"The temnospondyl was crocodile-like," Kriwet said. "The temnospondyls in the gut of the shark were larvae. Their adult equivalents grew very big up to one meter (three feet), maybe more, and they occupied the niche that is occupied today by crocodiles in lakes." … [Read more...] about There Once Was a Shark That Ate an Amphibian That Ate a Fish …
Volcanism may also be to blame for the end-Triassic extinction. Though volcanism in general leads to global warming, after an initial volcanic eruption, huge amounts of sulfur spew into the air and cause a brief period of global cooling. Such cooling-heating cycles may have occurred hundreds of times over 500,000 years. Similar cold snaps have been tied to huge crop failures in historical times, such as in Iceland in the 1700s, Olsen said. … [Read more...] about Mesozoic era: Age of the dinosaurs
The remains of the god house at Ose, however, are from a later time when the area began to be dominated by an elite group of wealthy families — a distinction that arose as Scandinavian societies began to interact with the more stratified societies of the Roman Empire and the Germanic tribes of northern Europe. … [Read more...] about 1,200-year-old pagan temple to Thor and Odin unearthed in Norway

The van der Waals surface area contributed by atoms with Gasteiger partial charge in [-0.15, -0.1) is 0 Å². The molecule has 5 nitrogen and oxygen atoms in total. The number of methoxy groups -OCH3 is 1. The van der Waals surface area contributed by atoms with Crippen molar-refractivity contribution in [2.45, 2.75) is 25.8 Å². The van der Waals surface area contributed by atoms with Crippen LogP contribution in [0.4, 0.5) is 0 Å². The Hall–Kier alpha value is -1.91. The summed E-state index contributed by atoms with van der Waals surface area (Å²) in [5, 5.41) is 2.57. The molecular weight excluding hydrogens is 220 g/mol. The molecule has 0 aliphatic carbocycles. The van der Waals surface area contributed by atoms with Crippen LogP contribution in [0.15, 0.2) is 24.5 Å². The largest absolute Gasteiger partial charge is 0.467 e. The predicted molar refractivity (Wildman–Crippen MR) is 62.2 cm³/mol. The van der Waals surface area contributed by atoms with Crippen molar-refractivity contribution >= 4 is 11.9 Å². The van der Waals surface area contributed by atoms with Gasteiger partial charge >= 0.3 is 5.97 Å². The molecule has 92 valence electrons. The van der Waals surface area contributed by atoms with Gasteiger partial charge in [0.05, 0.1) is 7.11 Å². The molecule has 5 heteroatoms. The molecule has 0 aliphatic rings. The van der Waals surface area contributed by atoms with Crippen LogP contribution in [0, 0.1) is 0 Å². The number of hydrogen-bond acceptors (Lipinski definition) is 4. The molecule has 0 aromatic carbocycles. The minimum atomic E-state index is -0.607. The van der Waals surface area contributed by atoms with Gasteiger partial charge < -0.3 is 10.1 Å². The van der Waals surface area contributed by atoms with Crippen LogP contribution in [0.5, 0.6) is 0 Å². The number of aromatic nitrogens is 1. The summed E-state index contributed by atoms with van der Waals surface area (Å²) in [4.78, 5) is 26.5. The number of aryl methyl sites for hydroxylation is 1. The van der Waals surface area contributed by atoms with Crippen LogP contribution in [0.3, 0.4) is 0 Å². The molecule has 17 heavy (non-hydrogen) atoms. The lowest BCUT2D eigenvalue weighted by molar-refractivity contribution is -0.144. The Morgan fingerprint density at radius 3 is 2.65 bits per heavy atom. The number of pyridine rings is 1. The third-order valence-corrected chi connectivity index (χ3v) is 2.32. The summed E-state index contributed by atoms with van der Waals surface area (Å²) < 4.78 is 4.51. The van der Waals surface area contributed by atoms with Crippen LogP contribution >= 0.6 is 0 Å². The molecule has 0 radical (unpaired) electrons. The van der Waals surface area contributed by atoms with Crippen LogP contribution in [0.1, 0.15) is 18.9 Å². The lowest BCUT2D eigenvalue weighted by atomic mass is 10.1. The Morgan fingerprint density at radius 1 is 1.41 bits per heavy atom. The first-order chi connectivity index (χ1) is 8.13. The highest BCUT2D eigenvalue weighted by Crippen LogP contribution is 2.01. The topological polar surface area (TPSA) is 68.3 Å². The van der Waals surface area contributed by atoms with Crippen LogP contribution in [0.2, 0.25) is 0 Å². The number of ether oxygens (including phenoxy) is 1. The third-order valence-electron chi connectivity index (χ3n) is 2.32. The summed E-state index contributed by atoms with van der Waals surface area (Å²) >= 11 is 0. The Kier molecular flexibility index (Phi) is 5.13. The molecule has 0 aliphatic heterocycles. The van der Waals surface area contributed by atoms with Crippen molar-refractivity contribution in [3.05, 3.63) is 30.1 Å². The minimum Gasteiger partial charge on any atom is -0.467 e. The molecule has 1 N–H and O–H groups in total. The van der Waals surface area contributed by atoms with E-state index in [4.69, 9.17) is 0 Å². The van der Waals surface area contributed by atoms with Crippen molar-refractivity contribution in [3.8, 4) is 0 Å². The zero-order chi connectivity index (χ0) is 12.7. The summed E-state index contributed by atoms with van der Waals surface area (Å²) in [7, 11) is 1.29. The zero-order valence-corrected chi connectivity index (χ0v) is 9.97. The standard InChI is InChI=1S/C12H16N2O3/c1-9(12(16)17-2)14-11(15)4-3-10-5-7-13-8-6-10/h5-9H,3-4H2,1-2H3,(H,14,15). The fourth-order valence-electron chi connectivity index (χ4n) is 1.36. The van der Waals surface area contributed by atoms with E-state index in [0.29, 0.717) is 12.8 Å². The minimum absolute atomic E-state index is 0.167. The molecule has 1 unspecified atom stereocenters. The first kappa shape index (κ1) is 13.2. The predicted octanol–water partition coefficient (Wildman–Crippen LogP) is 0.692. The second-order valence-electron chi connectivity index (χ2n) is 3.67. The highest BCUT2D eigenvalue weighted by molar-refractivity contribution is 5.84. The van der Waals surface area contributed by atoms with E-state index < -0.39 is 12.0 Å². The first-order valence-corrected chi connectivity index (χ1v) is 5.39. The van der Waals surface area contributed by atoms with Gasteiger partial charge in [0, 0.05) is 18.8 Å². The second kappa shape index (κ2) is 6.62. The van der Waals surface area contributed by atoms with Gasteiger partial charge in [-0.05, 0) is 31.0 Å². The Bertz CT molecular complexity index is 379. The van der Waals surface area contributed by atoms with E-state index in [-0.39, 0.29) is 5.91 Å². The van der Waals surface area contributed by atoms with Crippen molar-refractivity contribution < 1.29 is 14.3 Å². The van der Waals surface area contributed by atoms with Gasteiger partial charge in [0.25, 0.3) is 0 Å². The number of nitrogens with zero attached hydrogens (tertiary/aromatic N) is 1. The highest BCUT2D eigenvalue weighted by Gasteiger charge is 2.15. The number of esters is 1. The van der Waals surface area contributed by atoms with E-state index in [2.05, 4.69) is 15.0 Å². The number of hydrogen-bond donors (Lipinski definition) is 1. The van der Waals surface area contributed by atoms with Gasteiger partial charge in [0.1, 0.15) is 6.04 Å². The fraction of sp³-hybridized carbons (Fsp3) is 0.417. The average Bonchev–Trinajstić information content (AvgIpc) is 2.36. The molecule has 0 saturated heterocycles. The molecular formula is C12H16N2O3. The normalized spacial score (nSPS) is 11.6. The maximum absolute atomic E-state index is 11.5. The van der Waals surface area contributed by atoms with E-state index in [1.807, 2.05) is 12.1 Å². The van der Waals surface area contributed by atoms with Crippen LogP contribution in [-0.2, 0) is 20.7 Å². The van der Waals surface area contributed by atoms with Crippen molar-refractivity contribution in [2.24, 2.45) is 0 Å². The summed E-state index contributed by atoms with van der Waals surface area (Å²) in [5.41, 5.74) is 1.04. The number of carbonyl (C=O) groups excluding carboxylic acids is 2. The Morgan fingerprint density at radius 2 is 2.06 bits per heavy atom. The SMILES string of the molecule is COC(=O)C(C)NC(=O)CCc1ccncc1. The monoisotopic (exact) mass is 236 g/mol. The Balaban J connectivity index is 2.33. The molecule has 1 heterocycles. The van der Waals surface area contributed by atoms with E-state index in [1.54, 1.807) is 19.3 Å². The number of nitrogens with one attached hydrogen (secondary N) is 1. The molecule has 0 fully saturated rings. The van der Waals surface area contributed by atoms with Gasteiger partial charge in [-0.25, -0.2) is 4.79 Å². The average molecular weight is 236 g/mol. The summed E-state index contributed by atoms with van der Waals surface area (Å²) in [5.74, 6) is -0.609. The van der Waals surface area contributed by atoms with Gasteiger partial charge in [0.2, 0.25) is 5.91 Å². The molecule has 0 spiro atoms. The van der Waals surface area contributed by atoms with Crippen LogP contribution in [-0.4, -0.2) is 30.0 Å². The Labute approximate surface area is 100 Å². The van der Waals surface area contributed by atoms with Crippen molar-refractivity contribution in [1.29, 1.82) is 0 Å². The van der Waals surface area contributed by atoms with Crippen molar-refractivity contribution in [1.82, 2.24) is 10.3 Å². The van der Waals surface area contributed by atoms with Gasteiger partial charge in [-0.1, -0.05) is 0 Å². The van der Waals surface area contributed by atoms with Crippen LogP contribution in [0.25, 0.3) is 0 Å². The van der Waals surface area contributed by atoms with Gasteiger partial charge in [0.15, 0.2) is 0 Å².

"As [hominids] migrated out of Africa, you see this incredibly regular pattern of extinction," said Felisa Smith, a professor of ecology and evolutionary biology at the University of New Mexico, who studies how animals' body sizes have changed over the course of history. As she and her colleagues explained in a 2018 study published in the journal Science, each time our ancestors set foot in new places, fossil records show that large-bodied species — the humongous prehistoric relatives of elephants, bears, antelope and other creatures — started going extinct within a few hundred to 1,000 years, at most. Such rapid extinction timescales don't occur at any other point in the last several million years (not since the non-avian dinosaurs were wiped out by an asteroid about 65 million years ago.) "The only time you see it is when humans are involved, which is really striking," Smith said. … [Read more...] about What’s the first species humans drove to extinction?
Gold and her colleagues conducted a CT scan of the dodo skull, which was at the Natural History Museum, London. They also scanned the skull of the dodo's closest relative, the Rodrigues solitaire (Pezophaps solitaria). This flightless bird lived on the Indian Ocean island of Rodrigues and went extinct in the 1700s, due to overhunting and other human activities. Using the scans, the researchers then reconstructed virtual "casts" of the bird brains. … [Read more...] about Dodo Birds Weren’t ‘Dodos’ After All